sarajean rossitto published Voter Outreach Volunteer Opportunities in News 2022-09-28 05:29:08 -0400Get Out the Vote - voter outreach volunteer opportunities: Hang out with some cool Democrats Abroad Japan members, meet new people and make a difference! sign up for an event - select a 2-3 hours shifts and lets make it happen!
Sign up here - Check as many as you like.
Elections are coming up on November 8 and we need Kanto area volunteers to help spread the word about voting at all of the following events:
Enjoy attending local events and festivals while getting out the vote! Bring your clipboard and Vote from Abroad cards and fliers, mingle and help people register to vote on the spot with www.votefromabroad.org .If you want to help out but have never done the Voter Assistance Training or done canvassing before, please contact us at [email protected] for a quick online training session.
- Oct 14 to Nov 3: Design Touch 2022 at Tokyo Midtown in Roppongi (11:00am – 9:00pm) https://www.tokyo-midtown.com/jp/event/designtouch/en.html
Oct 19 to 23: College Women's Association of Japan's 65th Print Show at the Hillside Forum in Daikanyama (11:00am-5:00pm) https://cwaj.org/print/find-us-at-print-show/
Oct. 22 to Nov 6: Shibuya Scramble Crossing (12:00-2:00pm) https://www.jrailpass.com/blog/shibuya-crossing
Oct 24 to Nov 3: Tokyo International Film Festival in Yurakucho (times and venues shift depending upon film/day) https://2022.tiff-jp.net/en/
Oct. 27 to 30: The Tokyo Art Book Fair at the Tokyo Museum of Contemporary Art in Kiba (11:00am-6:00pm) https://tokyocheapo.com/events/tokyo-art-book-fair/
Oct 27 to Nov 6: Tokyo Ramen Festival in Komazawa Olympic Park (10:00am – 8:30pm) https://tokyocheapo.com/events/tokyo-ramen-show/
Oct. 28 to 30: Aoyama Matsuri at Aoyama Gakuin University in Aoyama (11:00am-4:00pm) https://tokyocheapo.com/events/aoyama-festival/
Oct. 28-31: Halloween at Roppongi Crossing in front of Almond Cafe in Roppongi (7:00pm-11:00pm) https://www.timeout.com/tokyo/restaurants/almond-roppongi
Oct. 28: Tokyo Comedy Club's Improvazilla at the Crocodile in Shibuya (7:30pm-10:00pm) https://www.improvazilla.com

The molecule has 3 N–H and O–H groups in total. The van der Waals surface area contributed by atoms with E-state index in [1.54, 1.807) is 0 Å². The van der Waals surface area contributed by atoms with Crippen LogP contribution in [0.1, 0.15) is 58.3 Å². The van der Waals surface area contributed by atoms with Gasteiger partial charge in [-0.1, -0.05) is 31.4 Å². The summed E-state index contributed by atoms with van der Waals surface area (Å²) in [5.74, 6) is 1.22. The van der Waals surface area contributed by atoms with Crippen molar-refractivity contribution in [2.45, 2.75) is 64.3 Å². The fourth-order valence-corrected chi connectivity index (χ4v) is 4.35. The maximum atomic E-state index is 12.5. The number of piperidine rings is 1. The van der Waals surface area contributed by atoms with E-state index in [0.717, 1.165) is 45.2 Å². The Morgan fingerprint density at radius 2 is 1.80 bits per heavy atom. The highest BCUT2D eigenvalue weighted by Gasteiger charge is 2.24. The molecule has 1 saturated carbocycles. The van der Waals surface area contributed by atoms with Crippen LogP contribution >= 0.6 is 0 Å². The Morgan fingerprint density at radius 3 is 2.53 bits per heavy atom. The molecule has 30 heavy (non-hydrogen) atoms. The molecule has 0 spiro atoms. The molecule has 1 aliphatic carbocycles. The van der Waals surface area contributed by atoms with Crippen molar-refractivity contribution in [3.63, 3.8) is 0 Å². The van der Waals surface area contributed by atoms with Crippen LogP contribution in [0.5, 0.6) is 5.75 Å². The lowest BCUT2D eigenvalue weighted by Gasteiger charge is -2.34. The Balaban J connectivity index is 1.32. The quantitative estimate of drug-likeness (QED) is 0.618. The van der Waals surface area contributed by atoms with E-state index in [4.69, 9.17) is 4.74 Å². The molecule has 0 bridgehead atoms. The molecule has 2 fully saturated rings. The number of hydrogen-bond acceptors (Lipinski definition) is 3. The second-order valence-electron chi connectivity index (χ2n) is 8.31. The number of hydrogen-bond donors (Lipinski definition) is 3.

Oct. 29-30: Ikebukuro Halloween Cosplay Festival in Higashi Ikebukuro Central Park (12:00-4:00pm) https://tokyocheapo.com/events/ikebukuro-halloween-cosplay-festival/
Oct. 29: Roppongi Hills Halloween Parade at Roppongi Hills (11:00am-1:30pm) https://tokyocheapo.com/events/roppongi-hills-halloween/
Oct. 30: Omotesando Halloween Pumpkin Parade in Omotesando (1:00pm-2:30pm) https://tokyocheapo.com/events/omotesando-halloween-pumpkin-parade/
Nov 3: Meiji Jingu Shrine Yabusame Archery Competition in Harajuku (1:00pm-3:00pm) https://tokyocheapo.com/events/meiji-jingu-shrine-yabusame/
If you're a U.S. citizen you have the right to vote in every election - no matter where you live.
FOR INFORMATION ON THE DEC 6, 2022 Georgia Runoff elections - please visit the DA main page for GA voters
- There is a step by step outline of what you need to do to ensure your vote gets counted.
- We also have online support on Zoom - Click here to join.
- Please help us out by sharing this nonpartisan Vote from Abroad Georgia info page so we reach as many voters as possible
FOR THE GENERAL ELECTIONS - SEE BELOW
You can register to vote from abroad while residing outside the US permanently or temporarily by submitting one form, the Federal Post Card Application (FPCA). It doesn't matter if you were registered to vote before you left the U.S. or how long you have lived outside the U.S. (including if you've never resided there).
Below you'll find an overview of how to vote from abroad:
- Register to vote and request your ballot